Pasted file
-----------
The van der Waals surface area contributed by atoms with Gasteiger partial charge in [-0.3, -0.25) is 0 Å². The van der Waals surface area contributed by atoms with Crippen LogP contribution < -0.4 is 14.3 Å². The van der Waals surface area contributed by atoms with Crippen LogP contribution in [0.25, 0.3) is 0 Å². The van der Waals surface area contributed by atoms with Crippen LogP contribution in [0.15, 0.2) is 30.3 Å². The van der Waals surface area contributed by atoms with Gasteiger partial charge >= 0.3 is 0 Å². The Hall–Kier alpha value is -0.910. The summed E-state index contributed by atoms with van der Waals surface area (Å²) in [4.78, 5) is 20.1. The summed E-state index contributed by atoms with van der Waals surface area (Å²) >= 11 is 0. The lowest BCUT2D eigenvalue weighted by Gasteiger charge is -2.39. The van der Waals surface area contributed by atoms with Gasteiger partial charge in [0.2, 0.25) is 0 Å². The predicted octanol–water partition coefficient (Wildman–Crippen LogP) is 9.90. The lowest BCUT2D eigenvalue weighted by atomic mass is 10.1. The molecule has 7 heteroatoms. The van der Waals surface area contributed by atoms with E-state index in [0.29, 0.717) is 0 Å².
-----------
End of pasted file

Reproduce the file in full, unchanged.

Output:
The van der Waals surface area contributed by atoms with Gasteiger partial charge in [-0.3, -0.25) is 0 Å². The van der Waals surface area contributed by atoms with Crippen LogP contribution < -0.4 is 14.3 Å². The van der Waals surface area contributed by atoms with Crippen LogP contribution in [0.25, 0.3) is 0 Å². The van der Waals surface area contributed by atoms with Crippen LogP contribution in [0.15, 0.2) is 30.3 Å². The van der Waals surface area contributed by atoms with Gasteiger partial charge >= 0.3 is 0 Å². The Hall–Kier alpha value is -0.910. The summed E-state index contributed by atoms with van der Waals surface area (Å²) in [4.78, 5) is 20.1. The summed E-state index contributed by atoms with van der Waals surface area (Å²) >= 11 is 0. The lowest BCUT2D eigenvalue weighted by Gasteiger charge is -2.39. The van der Waals surface area contributed by atoms with Gasteiger partial charge in [0.2, 0.25) is 0 Å². The predicted octanol–water partition coefficient (Wildman–Crippen LogP) is 9.90. The lowest BCUT2D eigenvalue weighted by atomic mass is 10.1. The molecule has 7 heteroatoms. The van der Waals surface area contributed by atoms with E-state index in [0.29, 0.717) is 0 Å².